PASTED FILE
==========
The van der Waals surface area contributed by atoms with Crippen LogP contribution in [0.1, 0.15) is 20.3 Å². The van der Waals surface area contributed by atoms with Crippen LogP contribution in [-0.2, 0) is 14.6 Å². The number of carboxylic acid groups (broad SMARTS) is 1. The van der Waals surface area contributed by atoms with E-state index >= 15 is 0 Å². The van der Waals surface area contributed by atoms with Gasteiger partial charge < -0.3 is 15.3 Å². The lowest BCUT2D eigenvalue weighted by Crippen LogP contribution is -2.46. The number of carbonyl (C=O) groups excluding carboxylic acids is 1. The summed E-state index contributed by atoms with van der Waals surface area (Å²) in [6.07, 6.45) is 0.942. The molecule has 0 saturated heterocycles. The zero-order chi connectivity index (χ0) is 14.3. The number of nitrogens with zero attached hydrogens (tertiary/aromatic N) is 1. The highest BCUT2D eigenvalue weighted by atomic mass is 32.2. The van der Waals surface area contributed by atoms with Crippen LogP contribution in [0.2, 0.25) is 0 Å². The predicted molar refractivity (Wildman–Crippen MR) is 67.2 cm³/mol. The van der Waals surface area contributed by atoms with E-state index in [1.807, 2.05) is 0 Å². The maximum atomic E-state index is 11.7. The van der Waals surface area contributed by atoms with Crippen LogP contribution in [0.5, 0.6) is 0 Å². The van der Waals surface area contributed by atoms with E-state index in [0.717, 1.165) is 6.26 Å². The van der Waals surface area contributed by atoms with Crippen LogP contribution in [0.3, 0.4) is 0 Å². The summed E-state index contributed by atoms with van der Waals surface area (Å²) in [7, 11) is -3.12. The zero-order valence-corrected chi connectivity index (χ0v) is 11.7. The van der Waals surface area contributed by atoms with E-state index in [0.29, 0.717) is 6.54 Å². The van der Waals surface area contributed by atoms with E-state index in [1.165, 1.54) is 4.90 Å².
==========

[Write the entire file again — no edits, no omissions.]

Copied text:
The van der Waals surface area contributed by atoms with Crippen LogP contribution in [0.1, 0.15) is 20.3 Å². The van der Waals surface area contributed by atoms with Crippen LogP contribution in [-0.2, 0) is 14.6 Å². The number of carboxylic acid groups (broad SMARTS) is 1. The van der Waals surface area contributed by atoms with E-state index >= 15 is 0 Å². The van der Waals surface area contributed by atoms with Gasteiger partial charge < -0.3 is 15.3 Å². The lowest BCUT2D eigenvalue weighted by Crippen LogP contribution is -2.46. The number of carbonyl (C=O) groups excluding carboxylic acids is 1. The summed E-state index contributed by atoms with van der Waals surface area (Å²) in [6.07, 6.45) is 0.942. The molecule has 0 saturated heterocycles. The zero-order chi connectivity index (χ0) is 14.3. The number of nitrogens with zero attached hydrogens (tertiary/aromatic N) is 1. The highest BCUT2D eigenvalue weighted by atomic mass is 32.2. The van der Waals surface area contributed by atoms with Crippen LogP contribution in [0.2, 0.25) is 0 Å². The predicted molar refractivity (Wildman–Crippen MR) is 67.2 cm³/mol. The van der Waals surface area contributed by atoms with E-state index in [1.807, 2.05) is 0 Å². The maximum atomic E-state index is 11.7. The van der Waals surface area contributed by atoms with Crippen LogP contribution in [0.5, 0.6) is 0 Å². The van der Waals surface area contributed by atoms with E-state index in [0.717, 1.165) is 6.26 Å². The van der Waals surface area contributed by atoms with Crippen LogP contribution in [0.3, 0.4) is 0 Å². The summed E-state index contributed by atoms with van der Waals surface area (Å²) in [7, 11) is -3.12. The zero-order valence-corrected chi connectivity index (χ0v) is 11.7. The van der Waals surface area contributed by atoms with E-state index in [0.29, 0.717) is 6.54 Å². The van der Waals surface area contributed by atoms with E-state index in [1.165, 1.54) is 4.90 Å².